Arriving in Belleville conjures up a host of feelings and emotions. On one hand you are amidst a colourful and vibrant multi-cultural enclave that most big cities offer, but it’s coupled with the unmistakable distinctiveness of the Haussmanian Parisian landscape. Belleville is home to one of two of Paris’ Chinatowns (the other is in Place D’Italie), and over the years has seen new waves of migrants establish themselves, predominantly from North and Sub-Saharan Africa. Rue de Belleville is teeming with Tunisian, Algerian, and Moroccan restaurants, interspersed with Vietnamese, Chinese and Ethopian cuisines. Its certainly feels like the heart of Paris’ melting pot.

But what is most unique and interesting about this neighbourhood is Rue Denoyez, a small street that has been completely taken over by graffiti and street artists. This is largely attributed to it being one of the few legalized laneways for graffiti in the city, bringing a kaleidoscope of ever changing murals on its walls. A number of galleries and cafes are tucked away in its midst and it is definitely worth exploring this side of town. The streets are lined with planters that are taken care of by residents and individually decorated with poems and mosaics, and stencils, toys and teapots are stuck haphazardly on the walls, creating a quirky and whimsical feel about the place.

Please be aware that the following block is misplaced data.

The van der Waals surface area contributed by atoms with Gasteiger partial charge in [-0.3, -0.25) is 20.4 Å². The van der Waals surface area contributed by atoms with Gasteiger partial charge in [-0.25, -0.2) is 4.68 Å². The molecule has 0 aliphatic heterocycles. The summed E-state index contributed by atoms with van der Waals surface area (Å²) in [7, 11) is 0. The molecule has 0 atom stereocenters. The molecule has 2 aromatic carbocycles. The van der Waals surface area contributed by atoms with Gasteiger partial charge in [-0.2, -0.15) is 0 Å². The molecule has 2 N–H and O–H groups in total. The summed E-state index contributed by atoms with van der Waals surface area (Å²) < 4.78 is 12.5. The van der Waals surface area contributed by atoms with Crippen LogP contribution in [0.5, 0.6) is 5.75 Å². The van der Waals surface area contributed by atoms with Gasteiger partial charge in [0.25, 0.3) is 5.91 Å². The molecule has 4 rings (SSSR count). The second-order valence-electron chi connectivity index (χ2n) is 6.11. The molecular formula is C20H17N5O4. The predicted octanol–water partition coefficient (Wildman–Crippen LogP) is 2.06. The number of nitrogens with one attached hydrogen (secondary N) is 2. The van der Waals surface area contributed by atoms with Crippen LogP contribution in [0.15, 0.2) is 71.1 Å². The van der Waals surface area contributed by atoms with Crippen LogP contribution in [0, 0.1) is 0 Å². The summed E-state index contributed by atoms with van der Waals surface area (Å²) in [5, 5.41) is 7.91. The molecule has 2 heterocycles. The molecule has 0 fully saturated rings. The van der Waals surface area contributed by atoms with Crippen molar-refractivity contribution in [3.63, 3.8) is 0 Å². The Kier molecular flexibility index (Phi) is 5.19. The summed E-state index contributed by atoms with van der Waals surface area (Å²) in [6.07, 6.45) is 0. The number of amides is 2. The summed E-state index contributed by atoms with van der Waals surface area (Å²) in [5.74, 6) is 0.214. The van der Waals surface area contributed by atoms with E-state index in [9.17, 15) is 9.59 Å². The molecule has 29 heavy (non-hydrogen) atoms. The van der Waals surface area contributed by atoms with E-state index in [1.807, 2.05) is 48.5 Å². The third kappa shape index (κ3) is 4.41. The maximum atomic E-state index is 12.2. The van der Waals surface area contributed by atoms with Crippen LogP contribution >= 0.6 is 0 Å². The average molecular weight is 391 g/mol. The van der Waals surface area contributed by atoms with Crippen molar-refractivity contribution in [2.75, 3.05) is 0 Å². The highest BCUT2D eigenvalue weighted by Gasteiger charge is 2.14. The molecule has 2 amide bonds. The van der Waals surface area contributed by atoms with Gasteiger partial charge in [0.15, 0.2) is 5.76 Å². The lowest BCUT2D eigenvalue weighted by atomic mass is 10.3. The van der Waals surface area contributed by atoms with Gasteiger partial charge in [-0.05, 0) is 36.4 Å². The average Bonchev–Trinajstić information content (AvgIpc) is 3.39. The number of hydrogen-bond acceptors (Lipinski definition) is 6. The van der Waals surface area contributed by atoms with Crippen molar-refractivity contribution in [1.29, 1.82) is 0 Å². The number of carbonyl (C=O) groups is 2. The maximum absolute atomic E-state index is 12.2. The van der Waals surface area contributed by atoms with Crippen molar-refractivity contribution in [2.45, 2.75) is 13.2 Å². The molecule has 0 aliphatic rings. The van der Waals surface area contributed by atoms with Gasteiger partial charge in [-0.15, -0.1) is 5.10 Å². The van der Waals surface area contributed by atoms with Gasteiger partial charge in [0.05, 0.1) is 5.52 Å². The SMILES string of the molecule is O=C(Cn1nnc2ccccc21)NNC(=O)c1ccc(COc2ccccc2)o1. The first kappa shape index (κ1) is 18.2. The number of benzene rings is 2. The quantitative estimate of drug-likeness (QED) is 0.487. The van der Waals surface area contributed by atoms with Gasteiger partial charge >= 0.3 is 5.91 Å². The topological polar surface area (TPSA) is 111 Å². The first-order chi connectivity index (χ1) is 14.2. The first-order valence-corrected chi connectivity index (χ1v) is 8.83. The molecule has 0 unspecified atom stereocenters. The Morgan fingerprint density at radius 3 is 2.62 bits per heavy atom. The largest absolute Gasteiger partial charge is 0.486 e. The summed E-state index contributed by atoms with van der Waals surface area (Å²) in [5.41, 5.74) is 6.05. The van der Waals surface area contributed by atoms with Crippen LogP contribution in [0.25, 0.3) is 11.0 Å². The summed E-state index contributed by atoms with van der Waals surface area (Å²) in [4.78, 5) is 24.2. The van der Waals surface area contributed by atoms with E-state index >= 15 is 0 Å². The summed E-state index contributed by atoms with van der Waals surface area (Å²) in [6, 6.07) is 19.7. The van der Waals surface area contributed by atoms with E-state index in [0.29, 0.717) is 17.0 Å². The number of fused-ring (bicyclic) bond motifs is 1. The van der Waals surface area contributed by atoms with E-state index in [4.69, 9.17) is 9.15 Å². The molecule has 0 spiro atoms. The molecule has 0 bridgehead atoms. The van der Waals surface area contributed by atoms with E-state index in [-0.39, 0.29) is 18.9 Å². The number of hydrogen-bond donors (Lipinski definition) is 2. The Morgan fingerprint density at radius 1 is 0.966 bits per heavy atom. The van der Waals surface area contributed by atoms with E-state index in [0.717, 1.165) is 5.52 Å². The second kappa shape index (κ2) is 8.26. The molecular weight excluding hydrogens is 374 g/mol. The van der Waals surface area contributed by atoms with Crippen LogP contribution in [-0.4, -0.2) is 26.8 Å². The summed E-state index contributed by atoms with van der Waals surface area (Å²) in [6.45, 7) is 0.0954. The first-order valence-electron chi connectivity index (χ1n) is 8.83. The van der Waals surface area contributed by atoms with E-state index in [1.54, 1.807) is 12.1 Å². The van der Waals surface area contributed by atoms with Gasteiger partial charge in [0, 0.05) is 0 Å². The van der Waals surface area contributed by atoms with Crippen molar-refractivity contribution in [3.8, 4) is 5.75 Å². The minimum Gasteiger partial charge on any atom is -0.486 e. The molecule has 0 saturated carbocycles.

One of the most iconic cafés in the neighborhood, Café aux Folies (8 rue de Belleville, 75020), is a happening place on weekends, especially in warmer months when the terrace fills up. France’s most famous singer, Edith Piaf, known as the “Little Sparrow,” once performed here early in her career.

The closest metro stop to Rue Denoyez is Belleville on the 11. I encourage you to explore the area, where you will find the Muslim quarter, Chinatown and Little Arabia within moments of each other.

Close-ups of the whimsical details embedded into the walls:

Notice the mosaic flower pots, collaged onto a street post!

And for fun, here is the only lane in Belgium where graffiti is permitted and unlike Parisians, the Belgians seem to follow this law to the T!